Hwang was tapped to serve on the Peninsula Humane Society’s volunteer Board of Directors in September 2005. In that role, he’s helped guide one of the state’s largest and best-known animal shelters. As anyone familiar with nonprofit boards knows, it’s always good to have an attorney or two on the board for pro-bono guidance — and Hwang knows where the pro bono bones are buried. This attorney also recently doubled as a model at the shelter’s recent fashion show in San Bruno, Fashion for Compassion, which netted the Humane Society over $16,000. 

Peninsula Humane Society & SPCA: 12 Airport
Boulevard, San Mateo, CA 94401, 650-340-7022,

—B. Bellingham


How two French chefs saved my dog Shibui
By GraceAnn Walden

foie gras (pronounced ‘fwä ‘grä): the fattened liver of a waterfowl (either duck or goose) produced by force feeding the animal.

To say I rescued Shibui, a 17-pound terrier mix from The San Francisco SPCA more than 20 years ago, would be incorrect. After the sudden death of Wookie, my beloved Maltese, Shibui healed my heart.

The word Shibui has several meanings in Japanese. One, when used about art, is simple, subtle, and unobtrusive beauty. It also can mean “bitter.” For me, it meant that this little dog, a Toto look-alike, brought harmony to my life.

Like a lot of dogs at the pound, there was something wrong with this one-year-old cutie. He had separation anxiety. I read books on dog behavior; I hired a trainer. Nothing worked.
For the next 17 years, especially after I split from the big Him, Shibui went everywhere with me.

If he was left home, he didn’t bark incessantly, but rather he would let out howling screams. Once, when I was living on Telegraph Hill, he screamed at such a high pitch, a neighbor called the police. She thought someone was being raped or bludgeoned to death.
I tried crating him one day. By rocking, he moved the crate six feet. The neighbors complained.

Instead of walking down the hill to conduct my North Beach tour, I drove down to one of the inside parking structures. For some reason, he felt safe in the car and rarely barked, although one time went I went on a date and left him for four hours, he shredded the vinyl from the driver’s side door.

If left home even for a brief period, he would chew the front door. I became an expert in wood filler restoration, sanding and repainting.

He was a pain in the ass and I loved him dearly.

I used to say he got valet-parked more than most people. One date said to bring him along on our dinner at Masa’s. When the valet brought the car, I could tell something really bad had happened. Shibui had “decorated” the back seat with Hershey Kiss-sized poops. My date said, “Don’t worry.” I never saw that guy again.

Since I was writing my newspaper column, I was out gathering dish on many nights. When I would stop by chef Roland Passot’s La Folie or chef Hubert Keller’s Fleur De Lys late, Shibui was always invited in. I always told him that in France this would be the rule, not the exception.

At Fleur, after hours, we would sit talking business and gossiping, while Shibui sat on a chair next to the chef. Keller would feed him little bites of foie gras.

He was probably the most pampered mutt in San Francisco.

Shibui had another quirky and bad habit. He liked to chase skate boarders. Not the riders, but the boards. If he caught one, he would bite it.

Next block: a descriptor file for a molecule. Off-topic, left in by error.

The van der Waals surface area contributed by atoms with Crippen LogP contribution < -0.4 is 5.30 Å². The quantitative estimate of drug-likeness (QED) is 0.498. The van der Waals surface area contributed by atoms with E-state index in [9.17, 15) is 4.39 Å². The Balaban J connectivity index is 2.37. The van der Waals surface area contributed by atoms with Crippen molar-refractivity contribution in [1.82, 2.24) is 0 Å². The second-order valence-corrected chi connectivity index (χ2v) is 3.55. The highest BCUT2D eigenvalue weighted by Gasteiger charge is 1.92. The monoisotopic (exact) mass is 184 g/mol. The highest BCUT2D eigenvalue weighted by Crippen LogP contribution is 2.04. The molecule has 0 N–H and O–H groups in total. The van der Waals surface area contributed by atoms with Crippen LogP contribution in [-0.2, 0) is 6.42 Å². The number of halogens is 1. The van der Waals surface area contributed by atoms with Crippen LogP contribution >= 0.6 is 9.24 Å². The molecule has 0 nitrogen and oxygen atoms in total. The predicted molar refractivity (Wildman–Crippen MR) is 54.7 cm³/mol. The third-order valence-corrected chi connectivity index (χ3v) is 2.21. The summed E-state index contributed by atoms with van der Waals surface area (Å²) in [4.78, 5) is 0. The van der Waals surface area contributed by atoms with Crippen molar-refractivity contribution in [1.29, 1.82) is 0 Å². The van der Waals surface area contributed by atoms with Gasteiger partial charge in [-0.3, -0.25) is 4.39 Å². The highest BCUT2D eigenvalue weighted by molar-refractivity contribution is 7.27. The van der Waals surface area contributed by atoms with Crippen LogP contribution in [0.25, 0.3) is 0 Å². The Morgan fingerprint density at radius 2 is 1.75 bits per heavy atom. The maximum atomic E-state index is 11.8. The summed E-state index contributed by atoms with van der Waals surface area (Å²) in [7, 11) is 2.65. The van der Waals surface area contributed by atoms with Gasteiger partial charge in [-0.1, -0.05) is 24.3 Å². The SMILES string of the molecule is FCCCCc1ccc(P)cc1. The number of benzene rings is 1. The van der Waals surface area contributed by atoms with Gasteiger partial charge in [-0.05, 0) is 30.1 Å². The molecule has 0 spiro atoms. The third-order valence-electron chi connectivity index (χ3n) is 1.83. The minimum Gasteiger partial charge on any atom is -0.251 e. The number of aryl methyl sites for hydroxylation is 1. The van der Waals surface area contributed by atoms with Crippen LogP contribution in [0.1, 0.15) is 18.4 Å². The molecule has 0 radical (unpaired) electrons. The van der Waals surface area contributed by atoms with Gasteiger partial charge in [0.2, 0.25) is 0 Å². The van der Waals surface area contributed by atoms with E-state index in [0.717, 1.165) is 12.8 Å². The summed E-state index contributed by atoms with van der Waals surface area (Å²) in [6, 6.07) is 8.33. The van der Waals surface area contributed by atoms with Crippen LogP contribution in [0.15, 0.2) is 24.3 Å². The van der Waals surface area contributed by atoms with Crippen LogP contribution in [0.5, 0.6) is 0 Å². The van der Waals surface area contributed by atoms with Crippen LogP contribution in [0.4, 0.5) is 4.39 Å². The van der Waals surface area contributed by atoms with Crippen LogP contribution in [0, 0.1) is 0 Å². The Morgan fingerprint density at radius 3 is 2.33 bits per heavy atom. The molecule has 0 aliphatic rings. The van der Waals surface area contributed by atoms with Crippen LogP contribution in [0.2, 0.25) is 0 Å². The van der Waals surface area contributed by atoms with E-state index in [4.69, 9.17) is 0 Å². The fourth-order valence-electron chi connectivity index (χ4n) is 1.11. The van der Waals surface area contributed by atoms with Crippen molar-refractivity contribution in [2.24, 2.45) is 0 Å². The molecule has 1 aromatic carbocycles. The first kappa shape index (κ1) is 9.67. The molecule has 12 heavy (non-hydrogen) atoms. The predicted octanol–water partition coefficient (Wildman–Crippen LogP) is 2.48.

And that’s how he almost died.

I went out with a bunch of friends to Buca di Beppo and returning to North Beach around midnight, I let him out of my car to run in Washington Square Park. At that moment, a late-night skate boarder roared down Filbert, and Shibui ran into the street to chase him. A car hit him and kept going.

Rushed to Pets Unlimited, it was touch and go. He was in shock and his leg was hurt badly; there was nerve damage.

But veterinarian Kathy Gervais performed a miracle and saved him, and I took home a weak, thin dog that limped.

At home, Shibui lay on the couch like a limp towel. I cooked all his favorites, trying to get him to eat something. I pureed chicken livers, chicken breast, and lamb. Nothing tempted him. I rubbed a smidgen on his lips – nothing.

Word spread through the restaurant community that Shibui had been hurt. He got get-well cards and several people called.

One afternoon, chef Keller called and asked how he was doing. I told him I had tried all his favorite foods to no avail.

Keller said, “What about foie gras?”

I told him I hadn’t tried that, thinking to myself that foie wasn’t something you could pick up at the corner store.

The next day, my doorbell rang and when I answered it, there was a large brown shopping bag at my door.

I brought it inside and pulled out a Limoges plate wrapped in plastic and a small bottle of sauterne. On the plate were small slices of a foie gras terrine. The plate was artfully decorated with cucumber and cherry tomatoes.

I poured myself a glass of sauterne and cut off a small bit of foie gras. I offered it to the “limp towel” on the sofa, who was dozing. His eyes opened and then opened further. He then gobbled the foie.

Over the next few days, I made the foie last by cooking chicken livers rare, mashing them and incorporating some foie. All of a sudden, Shibui seemed to look forward to dinnertime.
Day by day he got stronger.

Then one day, I ran out of foie. That day, I took him for a checkup with his vet, Kathy. On my way home, I thought about foie and pulled over at La Folie on Polk Street. Sommelier George Passot came out of the restaurant, looked into my car and said, “What’s wrong with Shibui?”

I told him and asked to “borrow” some foie.

The next thing I knew, chef Roland Passot was running out with a package in his hand.
We got through the crisis. Shibui ate foie and other foods and I massaged his bum leg many times a day. The odd thing was, that after his accident and recovery, he never wanted to eat foie again.

Subsequently, when I was in French Canada, I visited a foie gras farm.
After that visit, I gave it up also.

GraceAnn Walden writes about food, conducts tours of
S.F. neighborhoods and lives with Cosmo the Wonder Dog, a Chihuahua, and four crazy cockatiels. E-mail:

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September 2011 Issue


Horse Shoe Tavern Amici's East Coast Pizzeria



Alfred's Steakhouse WE OLIVE


Getting to know the Reillys 10 Questions with Chef Todd English June Top Picks